Say one thing for the three DFL candidates vying for the 8th Congressional District nomination: they’re resolute in the face of a crisis.
For Quinn Nystrom, Gaylene Spolarich and Soren Sorensen, not even the COVID-19 pandemic, or the ways in which it's amplifying incumbents and hamstringing face-to-face politics, is causing them doubt.
“I am a determined person who will not give up, because I know so many people need a fighter,” Nystrom said last week. “I’m steadfast in that commitment, now more than ever.”
The others expressed similar resolve to the News Tribune. So, as Rep. Pete Stauber, R-Hermantown, speaks on public airwaves and appears in these and other pages to share his perspective on the national response to the spread of coronavirus, the Democratic-Farmer-Labor field has been forced to adjust on the fly to the reality of campaigning from a distance.
To replace a convention process that’s been canceled, they’ve got two-minute videos due April 23 for delegates to view and their own guile along the way. The candidates said they have been informed that ranked-choice voting will be in effect for the online and mail delegate balloting that will launch in mid-May. Sixty percent of delegates are required to win nomination.
If the first choice doesn’t yield a nominee, the last place candidate is dropped and voters’ second choices are tallied. If no candidate emerges with 60%, there will be no endorsement; the district’s executive committee can vote to overrule, or an August primary in advance of the November election could ensue.
“The DFL did the right thing (by canceling live conventions),” Sorensen said. “But it's been hard to adapt to. I think I’m better at direct voter contact and door-knocking. I love our conventions and the face-to-face grassroots politics. Other candidates with more money, like Pete Stauber, will be able to do more with expensive glossy mailers and bought airtime. No conventions means a bigger harm to me.”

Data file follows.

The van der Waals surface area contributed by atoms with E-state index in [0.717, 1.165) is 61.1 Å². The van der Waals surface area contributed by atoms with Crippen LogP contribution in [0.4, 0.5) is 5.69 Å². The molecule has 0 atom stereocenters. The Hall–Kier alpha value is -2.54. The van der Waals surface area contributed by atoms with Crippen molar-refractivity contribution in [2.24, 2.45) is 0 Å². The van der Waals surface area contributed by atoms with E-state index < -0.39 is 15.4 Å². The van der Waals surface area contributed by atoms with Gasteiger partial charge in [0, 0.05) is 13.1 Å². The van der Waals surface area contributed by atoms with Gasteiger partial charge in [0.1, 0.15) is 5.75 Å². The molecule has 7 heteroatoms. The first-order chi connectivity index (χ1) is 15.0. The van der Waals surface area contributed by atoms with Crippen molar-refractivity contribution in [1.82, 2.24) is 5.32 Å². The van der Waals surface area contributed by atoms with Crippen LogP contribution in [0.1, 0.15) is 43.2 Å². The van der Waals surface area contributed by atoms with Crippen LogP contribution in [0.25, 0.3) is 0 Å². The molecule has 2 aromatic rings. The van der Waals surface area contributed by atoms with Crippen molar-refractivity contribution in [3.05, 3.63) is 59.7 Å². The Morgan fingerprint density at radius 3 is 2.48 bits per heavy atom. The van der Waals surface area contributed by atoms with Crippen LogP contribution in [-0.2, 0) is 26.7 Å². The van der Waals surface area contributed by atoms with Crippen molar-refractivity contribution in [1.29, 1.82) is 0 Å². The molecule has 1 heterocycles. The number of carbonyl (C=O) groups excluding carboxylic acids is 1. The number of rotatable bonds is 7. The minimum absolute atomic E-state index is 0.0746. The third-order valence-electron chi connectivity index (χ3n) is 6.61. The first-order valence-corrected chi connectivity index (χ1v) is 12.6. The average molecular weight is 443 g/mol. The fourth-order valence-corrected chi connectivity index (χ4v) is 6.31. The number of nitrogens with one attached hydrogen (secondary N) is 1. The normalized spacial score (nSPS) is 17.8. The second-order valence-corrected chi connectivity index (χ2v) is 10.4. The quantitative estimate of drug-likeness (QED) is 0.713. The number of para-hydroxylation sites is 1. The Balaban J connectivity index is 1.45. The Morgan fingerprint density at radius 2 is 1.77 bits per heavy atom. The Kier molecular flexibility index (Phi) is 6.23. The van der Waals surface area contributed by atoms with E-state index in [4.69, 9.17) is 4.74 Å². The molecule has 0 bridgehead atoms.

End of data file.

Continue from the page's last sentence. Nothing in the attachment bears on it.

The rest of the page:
Even though 30% of localized, lead-up conventions took place before stay-at-home orders, Spolarich is having trouble getting email addresses to go with phone numbers for delegates.
“It’s vital — I need the email lists, too, in order to make contact,” she said, frustrated by local party leaders slow to react. “Some party chairs are saying, ‘I can’t give you that.’ In some of the cases they haven’t held their conventions yet, and don’t know who their delegates are. But the ones completed are not really cooperative so far.”
One local party officer bristled profanely in a social media response to Sorensen for his query wondering if there were union shops in the district making face masks he could use for his campaign. But the candidate said he understood the harsh response.
“I really empathize with other people who are feeling a lot of fear about contact with other people,” Sorensen said. “It’s going to be hard to get people to restart that — and that world is still a long ways out. It’s going to be months before we’ve got comprehensive testing.”
Instead, the campaigns are moving online, where Nystrom has already conducted Zoom events with double-digit counts of guests, and where Spolarich promised to host town halls in the near future.
“Being on the phone every single day, seven days a week, I have never gotten a stronger response from people to volunteer,” Nystrom said, detailing one gig worker from Duluth who said he couldn’t afford to pledge money, but that he would give her sweat equity.